A Diminished Roar: Winnipeg in the 1920s
by Jim Blanchard University of Manitoba Press, 304 pages, $27.95
Before Neil Young or the Guess Who, before the Jets and the city-wide “whiteouts” in the National Hockey League playoffs, Winnipeg in the 1920s was internationally known for … the Pines to Palm tour? For a short time, yes.
Winnipeg enjoyed phenomenal growth in the early 1900s and famously became known as the “Chicago of the North.” The young city was an economic powerhouse, a place where people came to make money.
By the 1920s, however, civic and business leaders were struggling to maintain the city’s prosperity in the aftermath of the Great War, the influenza pandemic, and the Winnipeg General Strike. Winnipeg was plagued by political deadlock, unemployment and underemployment, a shortage of affordable housing, and lingering postwar xenophobia, among other chronic problems.
This city is the “Gateway to the West” through which readers are invited to step in A Diminished Roar: Winnipeg in the 1920s, the third volume in Jim Blanchard’s trilogy on the early history of Winnipeg, after Winnipeg 1912 and Winnipeg’s Great War.
Blanchard, a retired academic librarian and librarian emeritus at the University of Manitoba, depicts the decade from the grand opening of the new Golden Boy-topped Manitoba legislative building in 1920 to the completion in 1930 of Memorial Boulevard just to the north, a period during which Winnipeg was Canada’s third-largest city.
In the early 1920s, Winnipeg was caught in a mini- depression: “The first half of the decade was a time of recession,” writes Blanchard. “Canada and cities like Winnipeg suffered from the after-effects of the Great War.” They were anxious times, but there’s optimism to be found within these pages, all the same.
One of the most ambitious of the city’s boosters was Colonel Ralph Webb, mayor of Winnipeg from 1925 to 1927 and from 1930 to 1934. Webb was a First World War veteran who had lost a leg in a shell blast on the Western Front. He tied off his artery with a shoelace and reportedly tossed the severed limb to the soldiers under his command, saying, “Boys, I won’t be needing this again.”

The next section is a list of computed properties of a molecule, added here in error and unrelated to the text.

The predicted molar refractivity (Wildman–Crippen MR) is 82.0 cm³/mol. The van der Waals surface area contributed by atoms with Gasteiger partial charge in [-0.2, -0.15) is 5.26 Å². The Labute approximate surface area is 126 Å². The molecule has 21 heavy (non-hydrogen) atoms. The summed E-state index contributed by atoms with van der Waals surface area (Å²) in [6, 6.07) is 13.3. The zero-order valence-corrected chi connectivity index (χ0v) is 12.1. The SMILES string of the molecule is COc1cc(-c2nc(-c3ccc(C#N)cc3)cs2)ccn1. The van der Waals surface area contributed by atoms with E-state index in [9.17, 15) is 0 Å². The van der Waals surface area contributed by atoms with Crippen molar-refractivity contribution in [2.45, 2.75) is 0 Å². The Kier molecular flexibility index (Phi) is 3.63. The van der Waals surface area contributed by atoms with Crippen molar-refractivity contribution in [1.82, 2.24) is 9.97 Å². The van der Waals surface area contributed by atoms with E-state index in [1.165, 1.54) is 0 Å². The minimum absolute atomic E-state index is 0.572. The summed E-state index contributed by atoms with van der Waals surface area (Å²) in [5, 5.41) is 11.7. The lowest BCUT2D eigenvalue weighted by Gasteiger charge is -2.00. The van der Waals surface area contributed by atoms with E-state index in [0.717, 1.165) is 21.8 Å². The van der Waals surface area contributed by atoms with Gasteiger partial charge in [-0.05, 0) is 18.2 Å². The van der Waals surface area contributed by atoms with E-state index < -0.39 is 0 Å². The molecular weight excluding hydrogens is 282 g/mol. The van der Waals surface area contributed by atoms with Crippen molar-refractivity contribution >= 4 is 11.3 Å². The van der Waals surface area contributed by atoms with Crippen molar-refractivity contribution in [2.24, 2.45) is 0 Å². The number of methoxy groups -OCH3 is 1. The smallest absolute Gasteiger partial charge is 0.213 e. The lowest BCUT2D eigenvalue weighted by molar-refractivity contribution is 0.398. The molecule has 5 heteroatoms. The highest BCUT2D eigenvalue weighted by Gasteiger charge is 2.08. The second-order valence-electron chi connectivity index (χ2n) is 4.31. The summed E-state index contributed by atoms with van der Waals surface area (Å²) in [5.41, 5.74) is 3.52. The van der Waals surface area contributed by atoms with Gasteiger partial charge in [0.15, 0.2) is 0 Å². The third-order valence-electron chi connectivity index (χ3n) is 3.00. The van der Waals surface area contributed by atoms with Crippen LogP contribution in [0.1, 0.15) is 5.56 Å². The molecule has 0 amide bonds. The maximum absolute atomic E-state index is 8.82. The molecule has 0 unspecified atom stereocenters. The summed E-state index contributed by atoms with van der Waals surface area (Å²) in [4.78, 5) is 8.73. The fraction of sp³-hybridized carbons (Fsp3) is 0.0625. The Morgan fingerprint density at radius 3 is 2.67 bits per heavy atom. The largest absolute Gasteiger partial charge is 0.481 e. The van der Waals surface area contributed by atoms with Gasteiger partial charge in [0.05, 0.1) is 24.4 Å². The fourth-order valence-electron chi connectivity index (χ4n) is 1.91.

Thanks to Mayor Webb’s efforts, Winnipeg briefly became more closely associated with another American city, one farther south than Chicago. In 1926 Webb organized the Pines to Palm automobile tour from Winnipeg to New Orleans. It was meant to attract American tourists — both people living along the highways and others reading newspapers — who might like to sample Winnipeg’s “snowballs and highballs” during prohibition in the United States. The publicity stunt was such a success that, when he arrived in New Orleans, Webb was offered the job of tourism chief by that city’s mayor.
A Diminished Roar reveals other colourful events — from the dazzling, one-off Winnipeg Winter Carnival that attracted sixty-five thousand people in 1922 to journalist Betty Vincent’s Win
nipeg Tribune advice column “Problems of the Heart,” which provided guidance to young love-struck readers.
Blanchard has a talent for putting his readers’ boots on the snowy ground and letting them see life as it was in the Jazz Age. While his narrative is crowded with members of Winnipeg’s elite — banker and investor Augustus Nanton, grocery wholesaler George Galt, and business leader and airline pioneer James Richardson, among others — the author excels when he tells the stories of regular citizens while framing them in the context of the era’s events and trends.
A Diminished Roar is richly illustrated with historical photographs, including several by Lewis Benjamin (L.B.) Foote, the leading local photographer of his day. But the most stunning photographs in the book are those taken by amateur street photographer Peter McAdam, a barber in downtown Winnipeg who would step outside of his shop between haircuts to capture ordinary people as they came and went in the 1920s and 1930s.
Reviewed by Nigel Moore, a Winnipeg writer and history fan who has never been to New Orleans, by car or otherwise.